In this week's episode of MTV's Awkward., "Queen Bee-atches," Jenna (Ashley Rickards) attempts to help her mother, Lacey (Nikki Deloach), get into a high profile charity club run by Darlene Saxton (Heather Mazur, Crash). Yep, that's Saxton, as in Sadie Saxton's (Molly Tarlov) mother. Things don't look good for Lacey's admittance until Jenna finds Sadie's food journal and gains some leverage. Also, while working the recruitment event, Jake (Brett Davern) tells Matty (Beau Mirchoff) about kissing Jenna. While Matty doesn't reveal his own personal bond with her, the competition between the two is starting. 

     Awkward.'s quality has been top notch so far in this freshman season, but "Queen Bee-atches" really achieves pitch perfectness. It is the story of several characters, and how they deal with their insecurities. Jenna, of course, is the main girl, and she is really finding herself as she emerges from her shell. This week, she is given some really great dirt on Sadie, but is too sweet to use it for anything more than to help Lacey. It shows strength of character advanced for such a young girl, and is done in a totally realistic way. For instance, Jenna begins to feel charitable, seeing Sadie's inner pain laid bare on the page. Then Jenna turns to the next entry and finds a mean comment about herself, sparking anger all over again. She's only human, after all.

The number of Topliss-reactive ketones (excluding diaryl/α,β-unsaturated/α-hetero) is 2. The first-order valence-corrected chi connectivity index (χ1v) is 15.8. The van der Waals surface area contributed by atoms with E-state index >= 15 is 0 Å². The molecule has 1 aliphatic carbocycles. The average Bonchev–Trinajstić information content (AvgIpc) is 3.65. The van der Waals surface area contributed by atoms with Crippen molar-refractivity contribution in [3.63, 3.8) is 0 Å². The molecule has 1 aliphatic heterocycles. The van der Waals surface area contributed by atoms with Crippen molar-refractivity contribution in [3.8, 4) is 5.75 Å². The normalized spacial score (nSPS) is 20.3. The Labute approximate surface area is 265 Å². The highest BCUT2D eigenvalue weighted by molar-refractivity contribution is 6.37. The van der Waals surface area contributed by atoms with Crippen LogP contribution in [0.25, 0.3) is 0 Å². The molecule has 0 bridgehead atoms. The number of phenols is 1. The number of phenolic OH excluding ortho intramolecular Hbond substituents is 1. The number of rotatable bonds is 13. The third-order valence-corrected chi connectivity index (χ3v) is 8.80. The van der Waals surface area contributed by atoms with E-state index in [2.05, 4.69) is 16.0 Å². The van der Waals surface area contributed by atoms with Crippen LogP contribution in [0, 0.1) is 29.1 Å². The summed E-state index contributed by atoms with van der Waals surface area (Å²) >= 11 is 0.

Sadie is becoming likeable, albeit just behind closed doors. She may not have written the letter to help Jenna, as Jenna suspects early in "Queen Bee-atches," but Sadie is trying to deal with some serious turmoil. In high school, it is no secret that many people feel like they must be popular, well liked, and great looking in order to have self-esteem. Sadie is in this trap, concerned with her appearance. She's furious at herself for giving into the cravings the make her heavy, as well as genetics that don't do her any favors. But while breaking down in tears to her mother, it's hard not to feel her very real pain. No wonder she's so mean! Plus, Sadie gets straight A's, so there is definitely more to her than her looks, which aren't bad in the first place.